Business of Sport
Fergie criticises power of TV
Manchester - Manchester United manager Sir Alex Ferguson has criticised television’s power over English football, adding that clubs deserve a greater share of the Premier League’s rights.
Ferguson has claimed the demands of broadcasters have seen clubs lose control over the allocation of fixtures, impacting on those clubs competing in Europe. "When you shake hands with the devil you have to pay the price," he told BBC North West Tonight. "Television is God at the moment."
He continued: "It shows itself quite clearly because when you see the fixture lists come out now, they can pick and choose whenever they want the top teams on television. You get some ridiculous situations when you're playing on Wednesday night in Europe and then at lunchtime the following Saturday. You ask any manager if they would pick that themselves and there'd be no chance."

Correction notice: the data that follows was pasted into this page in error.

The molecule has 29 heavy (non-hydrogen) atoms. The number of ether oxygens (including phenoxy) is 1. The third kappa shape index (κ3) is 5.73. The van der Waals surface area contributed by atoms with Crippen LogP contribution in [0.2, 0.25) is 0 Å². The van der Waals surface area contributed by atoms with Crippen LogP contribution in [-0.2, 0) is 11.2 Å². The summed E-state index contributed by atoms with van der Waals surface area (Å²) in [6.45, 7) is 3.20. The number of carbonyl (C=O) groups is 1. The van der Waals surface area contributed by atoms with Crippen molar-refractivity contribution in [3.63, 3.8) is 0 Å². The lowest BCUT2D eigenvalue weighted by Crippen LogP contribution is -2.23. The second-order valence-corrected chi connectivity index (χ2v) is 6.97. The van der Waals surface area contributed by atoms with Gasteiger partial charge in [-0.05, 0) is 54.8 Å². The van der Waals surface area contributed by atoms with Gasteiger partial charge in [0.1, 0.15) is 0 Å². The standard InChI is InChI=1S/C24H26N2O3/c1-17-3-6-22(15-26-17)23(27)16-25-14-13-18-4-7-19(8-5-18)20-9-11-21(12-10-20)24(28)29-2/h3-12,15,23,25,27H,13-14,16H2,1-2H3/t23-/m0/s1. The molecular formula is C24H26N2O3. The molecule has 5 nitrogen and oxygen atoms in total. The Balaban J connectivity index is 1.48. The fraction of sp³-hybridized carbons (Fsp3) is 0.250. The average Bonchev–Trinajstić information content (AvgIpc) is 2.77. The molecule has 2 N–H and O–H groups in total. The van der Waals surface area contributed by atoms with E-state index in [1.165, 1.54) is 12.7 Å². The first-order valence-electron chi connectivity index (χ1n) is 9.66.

The Premier League's latest rights deal, agreed in February 2009, saw Sky reportedly pay in excess of £1.6 billion for five 23-game packages from 2010-13. Setanta paid £159 million for one bundle of 69 matches over the same period, with this agreement later being taken over by ESPN. Meanwhile, overseas TV deals saw clubs earn just over £17 million last season. However, Ferguson said the Premier League sold its product to 200 countries and "when you think of that I don't think we get enough money".
The Barclays Premier League champion earned more than £60 million from television rights in 2010-11 through fees for having individual games shown live and prize money based upon league position. In addition, the club secured another €25.9 million from UEFA’s television market pool for its run to the Champions League final. United’s financial results for the year ending June 30 indicated that the club secured £119.4 million in media turnover, up £14.2 million on figures for the previous year.